Saturday, October 20, 2007

Meeting the World - Notes from out there

Well, first of all, try not to meet the world. it's everywhere, shouting, Look at me! with its bright lights and forests of steel and glass pointed at the sky like missles. There is neon flashing and music and huge heaps of stuff that we can use to insulate us from feeling uncomfortable about:
- the fact that we are not as beautiful as Giselle Bundchen and
- the way that our children are little fun-house mirrors, reflecting us back to ourselves--stretching our faults, widening us in the places we would rather conceal under a loose-fitting top, and
- the cold, hard truth that... we are going to die.

Now, of course, there is that other world: all damp and squishy-warm under our toes. If we'd just take off our shoes.
We've been hearing about it for some time now from our artsy friends and some of the people on TV. But we can't go see that other world, not even for a little visit... and we certainly can't take off our shoes. It's too chaotic and we don't know our way around and anyway, we have too much to do.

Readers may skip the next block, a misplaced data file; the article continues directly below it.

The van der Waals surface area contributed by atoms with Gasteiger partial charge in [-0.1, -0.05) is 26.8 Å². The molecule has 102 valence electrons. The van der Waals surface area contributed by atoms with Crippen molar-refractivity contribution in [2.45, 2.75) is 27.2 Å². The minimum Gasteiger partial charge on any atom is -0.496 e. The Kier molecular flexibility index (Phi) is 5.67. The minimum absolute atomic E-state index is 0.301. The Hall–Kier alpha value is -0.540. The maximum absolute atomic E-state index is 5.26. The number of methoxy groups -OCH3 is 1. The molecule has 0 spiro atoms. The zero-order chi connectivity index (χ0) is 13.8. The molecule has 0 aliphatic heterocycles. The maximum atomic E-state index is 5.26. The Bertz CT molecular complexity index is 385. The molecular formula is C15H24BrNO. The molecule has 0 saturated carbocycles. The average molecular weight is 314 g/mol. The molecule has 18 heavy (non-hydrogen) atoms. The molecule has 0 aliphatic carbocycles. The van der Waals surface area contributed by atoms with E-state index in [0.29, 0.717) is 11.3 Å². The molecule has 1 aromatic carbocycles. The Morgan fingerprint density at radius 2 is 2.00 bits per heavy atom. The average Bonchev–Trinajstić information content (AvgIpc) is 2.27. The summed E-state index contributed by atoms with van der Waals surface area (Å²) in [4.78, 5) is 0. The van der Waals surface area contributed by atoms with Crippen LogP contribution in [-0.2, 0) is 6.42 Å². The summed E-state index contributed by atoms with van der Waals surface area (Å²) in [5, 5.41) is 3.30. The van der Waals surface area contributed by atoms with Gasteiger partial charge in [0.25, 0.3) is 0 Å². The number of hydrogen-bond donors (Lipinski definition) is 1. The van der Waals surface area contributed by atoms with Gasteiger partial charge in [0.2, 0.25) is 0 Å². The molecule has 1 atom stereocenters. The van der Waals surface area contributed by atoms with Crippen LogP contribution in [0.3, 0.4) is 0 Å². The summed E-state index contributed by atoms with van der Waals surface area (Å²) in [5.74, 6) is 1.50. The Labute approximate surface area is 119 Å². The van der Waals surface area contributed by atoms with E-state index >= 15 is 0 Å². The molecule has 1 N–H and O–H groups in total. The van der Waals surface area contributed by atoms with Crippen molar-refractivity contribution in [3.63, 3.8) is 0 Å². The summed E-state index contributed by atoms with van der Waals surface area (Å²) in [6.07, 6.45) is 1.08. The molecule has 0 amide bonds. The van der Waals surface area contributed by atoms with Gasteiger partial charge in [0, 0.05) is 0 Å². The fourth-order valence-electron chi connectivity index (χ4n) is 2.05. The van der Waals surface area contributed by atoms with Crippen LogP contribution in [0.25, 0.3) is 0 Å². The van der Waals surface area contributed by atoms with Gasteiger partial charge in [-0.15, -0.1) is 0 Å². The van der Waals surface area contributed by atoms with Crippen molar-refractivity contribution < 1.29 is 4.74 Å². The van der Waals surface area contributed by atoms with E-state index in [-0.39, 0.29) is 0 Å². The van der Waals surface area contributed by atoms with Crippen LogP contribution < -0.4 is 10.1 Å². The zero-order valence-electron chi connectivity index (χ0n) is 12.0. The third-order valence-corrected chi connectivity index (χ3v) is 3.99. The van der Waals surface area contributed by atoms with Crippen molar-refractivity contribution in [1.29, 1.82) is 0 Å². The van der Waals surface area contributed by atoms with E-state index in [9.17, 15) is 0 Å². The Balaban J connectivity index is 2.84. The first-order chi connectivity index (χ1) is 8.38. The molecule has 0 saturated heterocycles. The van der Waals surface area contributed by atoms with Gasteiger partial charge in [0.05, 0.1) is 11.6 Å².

"If it's not on my GPS system, or endorsed by the AMA or Oprah, well then, it's not worth thinking about." Everyone knows that.

But then that pressure starts to build inside of our chests, that urgent, uncomfortable feeling that seems to be pressing us to get out of the car and stand in the sunlight and breathe.. and all we can think of doing is racing home, turning on the TV and numbing ourselves with organic red wine or rubbing ourselves out with the soft, pink erasers of Zoloft, Tylenol PM, Dancing with the Stars or a creamy decaf, Venti Latte--vanilla shot, two packets of Splenda.

Still, you can't escape the world. As every mystic has patiently explained, It's in you, a little time-bomb of intuition, a pottery shard from the ancestors, a spoonful of loamy soil, pressing outward. It's only a matter of time.

I hold out my hand, palm up, arm extended. I feel the air move around it. I feel the muscles pull from shoulder to elbow, the effort it takes to simply hold it there. And the moment when, for some reason, my muscles seem to panic and pull it back. Resisting the ache in the elbow, the joint pinging with electricity--alarms from my brain warn: Red alert. This is much more than the usual use of this arm. My body pulls it back, my will presses it back out. It hurts, meeting the world.

That is where electricity comes from. Friction, one thing pressing against another. World meeting world.